There is no party like the party in Ibiza. Beginning in mid-May until October, might clubs and bars tend to remain open all night, never giving those dancing feet a rest. Considered the main party place in Europe, it could well be the party capital of the world. Ibiza is a multi-lingual town and a place where cultures tend to merge together. While exuberance hits a high mark, violence is rare, with the most noticeable feature a ribald camaraderie and a willingness to share the high-spirited fun. Some of the reputation for camaraderie was tarnished when a fight broke out between Justin Bieber and Orlando Bloom, but in a town that is rapidly gaining the patronage of celebrities, perhaps this is to be expected.
Ibiza’s reputation as a party town began during the beatnik and hippie era, when international travellers began settling in and calling the relaxed, liberal town their home. Beatniks and hippies mean plenty of live music, and it didn’t take long for entrepreneurs to figure out that the best way to run a business in Ibiza was to open a nightclub. What began humbly became a contest for King of the night life, with club life ranging from students in tee shirts and jeans to the uber-rich enjoying a swinging holiday. Even if you find the night clubs a bit too expensive for your tastes, there are plenty of festivals you can catch with live music and free food and drinks.
Nobody does it quite as expertly as Ricardo Urgell, 75-year-old owner of the world famous nightclub, Pacha. The music gets loud; it gets banging; but it brings some of the best entertainment from DJ to techno. The club is packed on the weekends and drinks are expensive. The cover fee is £60, making it the typical destination for the high-roller. If you want room to dance instead of just room to cheer and shout, the best time to go is on a weeknight.
On the less crowded evenings, you will realize the actual enormity of this popular hangout. The 3,000 capacity venue has five different rooms. The main room is for house music and techno. If your preferences lean more toward disco, you will appreciate the Funky Room. The Roof Terrace has a lounge and a place to chill-out and just bask in Ibiza’s tranquil evenings. If you like Retro Pop, no problem. The Sweet Room will cater to you. If you want a bit of Pacha’s original flavour, they’ve kept it preserved in the Global Room, where the rocking sounds range from rhythm and blues to modern day hip-hop.
Back in the day, when all night parties became the battle cry for evening entertainment, “Space” was the place to go and continues to be a popular attraction for those who wanted to dance ‘till dawn. Still a primary destination, the club that began in the 1990's as a roaring funky music scene, now officially closes around 6:00 and reopens at 19:30.
Cover charge will range between 30-60 Euros, depending on the day of the week or the events scheduled. Security is a little tight. You might be checked for drugs or for cameras before being allowed entrance. The dress code is relaxed although the better you dress, the better your chances will be of getting in. Beach wear is not strictly forbidden, but you must wear something on your feet.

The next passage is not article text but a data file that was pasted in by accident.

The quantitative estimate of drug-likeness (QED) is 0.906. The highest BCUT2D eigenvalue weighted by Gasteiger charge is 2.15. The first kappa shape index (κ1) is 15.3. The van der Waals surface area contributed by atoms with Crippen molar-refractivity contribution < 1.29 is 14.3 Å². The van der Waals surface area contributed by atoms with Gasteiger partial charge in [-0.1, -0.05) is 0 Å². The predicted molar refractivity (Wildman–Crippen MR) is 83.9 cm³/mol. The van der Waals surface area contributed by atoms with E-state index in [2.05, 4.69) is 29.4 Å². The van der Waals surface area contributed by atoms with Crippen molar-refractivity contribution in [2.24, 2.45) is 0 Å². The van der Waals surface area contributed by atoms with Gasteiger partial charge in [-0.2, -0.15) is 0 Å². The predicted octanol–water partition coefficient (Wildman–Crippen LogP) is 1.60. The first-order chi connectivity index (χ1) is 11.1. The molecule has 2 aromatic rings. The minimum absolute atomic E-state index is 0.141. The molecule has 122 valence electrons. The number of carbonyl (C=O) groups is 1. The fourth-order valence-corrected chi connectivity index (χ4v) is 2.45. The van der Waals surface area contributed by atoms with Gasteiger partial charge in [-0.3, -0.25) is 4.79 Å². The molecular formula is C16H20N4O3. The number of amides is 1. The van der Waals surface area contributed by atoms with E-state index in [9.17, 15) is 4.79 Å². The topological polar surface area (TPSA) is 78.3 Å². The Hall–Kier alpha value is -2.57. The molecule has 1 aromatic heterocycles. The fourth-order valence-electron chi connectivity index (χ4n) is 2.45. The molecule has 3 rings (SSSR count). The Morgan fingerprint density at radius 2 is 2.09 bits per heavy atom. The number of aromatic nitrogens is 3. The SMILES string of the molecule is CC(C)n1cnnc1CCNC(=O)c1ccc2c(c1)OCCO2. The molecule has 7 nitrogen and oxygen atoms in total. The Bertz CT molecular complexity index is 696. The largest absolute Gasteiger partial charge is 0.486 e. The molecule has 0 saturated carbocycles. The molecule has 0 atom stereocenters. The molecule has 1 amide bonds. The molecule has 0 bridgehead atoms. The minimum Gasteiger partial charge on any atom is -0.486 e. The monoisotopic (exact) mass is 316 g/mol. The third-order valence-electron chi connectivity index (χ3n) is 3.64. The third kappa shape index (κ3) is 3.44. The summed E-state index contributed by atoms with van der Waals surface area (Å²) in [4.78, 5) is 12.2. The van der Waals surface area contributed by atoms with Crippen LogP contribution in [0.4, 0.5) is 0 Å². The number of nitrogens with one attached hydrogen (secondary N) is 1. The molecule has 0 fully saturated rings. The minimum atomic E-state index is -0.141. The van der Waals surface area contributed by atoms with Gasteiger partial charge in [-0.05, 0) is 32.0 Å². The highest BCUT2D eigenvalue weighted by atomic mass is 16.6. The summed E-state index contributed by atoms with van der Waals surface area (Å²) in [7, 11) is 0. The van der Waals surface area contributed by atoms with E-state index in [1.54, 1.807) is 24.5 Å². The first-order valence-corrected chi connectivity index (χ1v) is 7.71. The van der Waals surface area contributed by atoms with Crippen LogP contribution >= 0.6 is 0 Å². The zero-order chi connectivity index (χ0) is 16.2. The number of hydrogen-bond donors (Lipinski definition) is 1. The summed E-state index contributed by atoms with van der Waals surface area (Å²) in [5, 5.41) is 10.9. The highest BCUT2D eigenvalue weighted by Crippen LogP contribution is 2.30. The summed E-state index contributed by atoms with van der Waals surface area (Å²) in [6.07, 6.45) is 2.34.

Get down, get rocking, catch the all night fever at “Amnesia”, the traditional meeting point for idealists and counter-cultural revolutionaries. Situated in an eighteenth century house turned discotheque, the party place has a long history of rock and roll artists who escaped to Ibiza to vacation their minds but brought their music with them. Here the Rolling Stones kicked back on a holiday and Pink Floyd added his compositions for the movie, “More”. In the summer of 1978, Bob Marley gave his unforgettable performance, while “Saturday Night Fever” showed its premier release.
There’s nothing like rocking down at an open-air party, charged with the best in state-of-the-arts sound equipment. From four bars, Amnesia’s staging area has increased to sixteen, with over two hundred employees during the summer months. International top bands perform on the stage, with names like Underworld, Snoop Dog and Etienne de Crecy. The club has received a number of awards, including the Certificate de Excelencia, the IDMA winner and is the three times winner of the “Best Global Club” award.
Clubbing in Ibiza is usually frenzied and wild, catering to the young and uninhibited, but you can escape to a mellower social life. Discreetly located on a back street in the shadows of the castle walls at Dalt Vila is the Teatro Pereyra. The wood-beamed, high-ceilinged neighbourhood salon offers a relaxing café environment by day, and a funky jazz musical scene by night. Normally attracting a more mature, mellower crowd, the feet still begin to move on their own accord by midnight. The sounds become increasingly spontaneous and improvisational, adding to the spirit of Ibiza’s cheerful nightlife.
Use your radar to discover the sounds that fit you best. Along with the world famous clubs, there are plenty of bars and taverns that will whet your appetite for the freedom loving sounds of Ibiza, even if you’re not into techno or House music. Parties are often held in country villas, tucked away into the woods for underground Trance music, or simply on the streets in all-day, all-night festivities.
While Ibiza is indisputably the most active night life centre in the world, in recent years, authorities have been trying to change the image a bit, offering venues for entertainment that are a little more family oriented, although the cry continues; “viva la fiesta”.
Additional resources we recommend